By Jessica Resnick-Ault and Daniel Trotta
(Reuters) – Democratic members of Congress from California seized on the oil spill off the state’s coast to promote federal legislation to ban all offshore oil drilling, as investigators searched for what caused the pipeline to burst.
About 3,000 barrels (126,000 gallons) of crude oil spilled into the Pacific Ocean, killing wildlife, soiling the coastline and forcing officials to close beaches in several cities in Orange County, just south of Los Angeles. The spill follows dozens of incidents in the Gulf of Mexico following Hurricane Ida, which slammed into the U.S. Gulf in late August and damaged rigs and pipelines.
There are just 23 rigs operating off California’s coast, producing just 12,000 barrels of oil a day – a far cry from the 1 million-plus barrels in daily crude output from the U.S. Gulf. California once produced more than 200,000 barrels of crude everyday offshore. But activity has dwindled, and some lawmakers want to see it shut outright.
“We have to do all we can to ensure that we phase out the 23 rigs that are out there now, and that we ban all new offshore rigs,” said U.S. Representative Mike Levin, a Democrat who represents a district that lies just south of the spill.
It is unclear whether Congressional Democrats would be able to pass legislation to curtail offshore drilling, particularly in the Gulf. President Joe Biden has vowed to reduce the nation’s dependence on fossil fuels.
The Trump Administration actively explored approving drilling in other places, including the U.S. East Coast, but the plan never came to fruition.
The U.S. Coast Guard and drilling company Amplify Energy Corp came under further scrutiny about the time it took to respond to the spill, amid reports that mariners first reported seeing oil in the water on Friday night, when official notification did not come until Saturday around midday.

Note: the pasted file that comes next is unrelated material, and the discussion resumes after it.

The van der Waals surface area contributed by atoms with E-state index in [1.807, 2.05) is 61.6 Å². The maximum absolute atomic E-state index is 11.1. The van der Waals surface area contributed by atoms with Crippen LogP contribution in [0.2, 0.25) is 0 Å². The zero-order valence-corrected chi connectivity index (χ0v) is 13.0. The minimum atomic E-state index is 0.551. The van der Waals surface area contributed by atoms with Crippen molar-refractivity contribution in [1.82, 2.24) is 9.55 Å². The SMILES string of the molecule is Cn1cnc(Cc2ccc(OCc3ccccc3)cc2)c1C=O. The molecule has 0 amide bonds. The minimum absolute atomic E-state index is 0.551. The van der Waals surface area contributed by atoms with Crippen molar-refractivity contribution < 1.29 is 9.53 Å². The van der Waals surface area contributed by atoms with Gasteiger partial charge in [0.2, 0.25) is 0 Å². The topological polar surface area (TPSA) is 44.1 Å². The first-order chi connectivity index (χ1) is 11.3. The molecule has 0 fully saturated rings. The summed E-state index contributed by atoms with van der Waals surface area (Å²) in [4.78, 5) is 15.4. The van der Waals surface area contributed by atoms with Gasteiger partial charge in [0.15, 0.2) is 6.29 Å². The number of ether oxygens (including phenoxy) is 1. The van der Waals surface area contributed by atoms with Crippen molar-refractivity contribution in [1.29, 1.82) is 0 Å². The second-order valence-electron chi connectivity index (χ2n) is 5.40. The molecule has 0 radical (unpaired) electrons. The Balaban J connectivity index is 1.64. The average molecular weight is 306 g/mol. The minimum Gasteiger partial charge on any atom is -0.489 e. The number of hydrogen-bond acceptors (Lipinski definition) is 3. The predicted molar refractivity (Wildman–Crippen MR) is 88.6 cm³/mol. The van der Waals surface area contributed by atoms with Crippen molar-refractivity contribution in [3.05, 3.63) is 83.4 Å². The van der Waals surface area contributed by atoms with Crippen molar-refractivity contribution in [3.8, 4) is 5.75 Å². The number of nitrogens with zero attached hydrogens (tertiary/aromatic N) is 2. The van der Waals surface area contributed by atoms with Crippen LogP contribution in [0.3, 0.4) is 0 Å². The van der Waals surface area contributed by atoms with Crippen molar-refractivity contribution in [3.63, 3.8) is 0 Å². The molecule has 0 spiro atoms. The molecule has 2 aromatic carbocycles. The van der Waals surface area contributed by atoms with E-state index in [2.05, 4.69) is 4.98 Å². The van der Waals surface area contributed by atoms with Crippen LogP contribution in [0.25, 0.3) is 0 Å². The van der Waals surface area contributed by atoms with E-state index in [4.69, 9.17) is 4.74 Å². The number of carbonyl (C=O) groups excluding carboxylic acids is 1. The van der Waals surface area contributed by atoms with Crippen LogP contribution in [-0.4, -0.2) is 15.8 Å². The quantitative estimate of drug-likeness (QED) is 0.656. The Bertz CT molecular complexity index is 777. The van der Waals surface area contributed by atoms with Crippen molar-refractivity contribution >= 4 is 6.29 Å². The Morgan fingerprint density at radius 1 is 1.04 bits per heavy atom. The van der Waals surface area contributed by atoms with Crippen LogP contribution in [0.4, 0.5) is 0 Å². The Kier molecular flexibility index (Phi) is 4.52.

Tom Umberg, a state Senator who represents the coastal region, told a news conference that officials needed to explain why the response was delayed and whether the pipeline had been adequately inspected.
“It’s very difficult for us to understand how this could occur,” Umberg said, joining a chorus of indignant elected officials and citizens.
THICK AND TARRY
The pipeline that burst is supposed to be inspected every two years, according to the U.S. Bureau of Safety and Environmental Enforcement (BSEE), which monitors offshore activity. The pipeline’s last internal inspection was October 2019, BSEE said.
The oil appears to have leaked through a 13-inch (33-cm) gash in the pipe, which was pulled about 105 feet from where it should have been, Martyn Willsher, chief executive of Amplify Energy, told a news conference. Amplify owns the pipeline and connected rigs.
In all, a 4,000-foot (1.2-km) section of the 17.7-mile (28.5 km) pipeline was displaced laterally, U.S. Coast Guard Captain Rebecca Ore told reporters.
The type of oil that is leaking is thick and tarry. According to federal filings, the crude has an American Petroleum Institute gravity ranging from 13 to 16, indicating its thick characteristics. That means some of it may not float, making it even harder to clean up.
Alan Lowenthal, a Democrat whose district lies just to the north of the Orange County spill, told a news conference on Tuesday that he has backed legislation that would ban oil drilling in the Pacific, the Atlantic or in the eastern Gulf of Mexico.
“When there’s drilling, there will be spilling,” he said.
The National Oceanic and Atmospheric Administration logged more than 50 reports of pollution following Ida, a powerful hurricane that damaged numerous offshore facilities and transfer stations, and at one point shut in most of the Gulf’s oil-and-gas production capacity.
(Reporting by Nichola Groom, Jessica Resnick Ault, Lisa Baertlein and Daniel Trotta; Editing by David Gaffen, David Gregorio and Lincoln Feast)
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